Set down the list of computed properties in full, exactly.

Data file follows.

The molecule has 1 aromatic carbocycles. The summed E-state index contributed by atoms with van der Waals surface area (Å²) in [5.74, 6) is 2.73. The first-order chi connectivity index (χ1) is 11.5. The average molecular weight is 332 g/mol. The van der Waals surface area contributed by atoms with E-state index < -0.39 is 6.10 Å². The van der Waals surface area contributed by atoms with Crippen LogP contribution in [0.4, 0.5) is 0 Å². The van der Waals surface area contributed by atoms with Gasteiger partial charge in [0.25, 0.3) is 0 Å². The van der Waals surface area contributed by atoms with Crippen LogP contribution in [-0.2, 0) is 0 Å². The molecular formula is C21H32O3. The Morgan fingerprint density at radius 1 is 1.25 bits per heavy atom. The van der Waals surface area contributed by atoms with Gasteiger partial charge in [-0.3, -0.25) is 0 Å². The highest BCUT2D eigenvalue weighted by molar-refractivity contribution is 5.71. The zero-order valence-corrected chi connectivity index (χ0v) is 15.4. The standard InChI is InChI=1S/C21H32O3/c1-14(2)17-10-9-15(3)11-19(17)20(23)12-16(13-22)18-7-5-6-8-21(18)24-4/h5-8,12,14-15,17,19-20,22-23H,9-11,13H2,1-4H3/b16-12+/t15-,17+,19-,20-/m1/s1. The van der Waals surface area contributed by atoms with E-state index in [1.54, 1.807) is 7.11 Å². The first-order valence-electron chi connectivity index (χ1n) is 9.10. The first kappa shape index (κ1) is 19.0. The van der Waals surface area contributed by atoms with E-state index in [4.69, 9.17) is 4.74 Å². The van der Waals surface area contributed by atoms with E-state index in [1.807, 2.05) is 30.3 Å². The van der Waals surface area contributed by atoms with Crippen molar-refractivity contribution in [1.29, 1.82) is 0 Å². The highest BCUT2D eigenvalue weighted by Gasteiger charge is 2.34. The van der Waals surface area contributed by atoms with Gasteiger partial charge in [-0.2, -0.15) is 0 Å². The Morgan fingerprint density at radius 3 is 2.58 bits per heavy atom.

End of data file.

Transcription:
The molecule has 1 aromatic carbocycles. The summed E-state index contributed by atoms with van der Waals surface area (Å²) in [5.74, 6) is 2.73. The first-order chi connectivity index (χ1) is 11.5. The average molecular weight is 332 g/mol. The van der Waals surface area contributed by atoms with E-state index < -0.39 is 6.10 Å². The van der Waals surface area contributed by atoms with Crippen LogP contribution in [0.4, 0.5) is 0 Å². The van der Waals surface area contributed by atoms with Gasteiger partial charge in [0.25, 0.3) is 0 Å². The van der Waals surface area contributed by atoms with Crippen LogP contribution in [-0.2, 0) is 0 Å². The molecular formula is C21H32O3. The Morgan fingerprint density at radius 1 is 1.25 bits per heavy atom. The van der Waals surface area contributed by atoms with Gasteiger partial charge in [-0.3, -0.25) is 0 Å². The highest BCUT2D eigenvalue weighted by molar-refractivity contribution is 5.71. The zero-order valence-corrected chi connectivity index (χ0v) is 15.4. The standard InChI is InChI=1S/C21H32O3/c1-14(2)17-10-9-15(3)11-19(17)20(23)12-16(13-22)18-7-5-6-8-21(18)24-4/h5-8,12,14-15,17,19-20,22-23H,9-11,13H2,1-4H3/b16-12+/t15-,17+,19-,20-/m1/s1. The van der Waals surface area contributed by atoms with E-state index in [1.54, 1.807) is 7.11 Å². The first-order valence-electron chi connectivity index (χ1n) is 9.10. The first kappa shape index (κ1) is 19.0. The van der Waals surface area contributed by atoms with E-state index in [4.69, 9.17) is 4.74 Å². The van der Waals surface area contributed by atoms with E-state index in [1.807, 2.05) is 30.3 Å². The van der Waals surface area contributed by atoms with Crippen molar-refractivity contribution in [1.29, 1.82) is 0 Å². The highest BCUT2D eigenvalue weighted by Gasteiger charge is 2.34. The van der Waals surface area contributed by atoms with Gasteiger partial charge in [-0.2, -0.15) is 0 Å². The Morgan fingerprint density at radius 3 is 2.58 bits per heavy atom.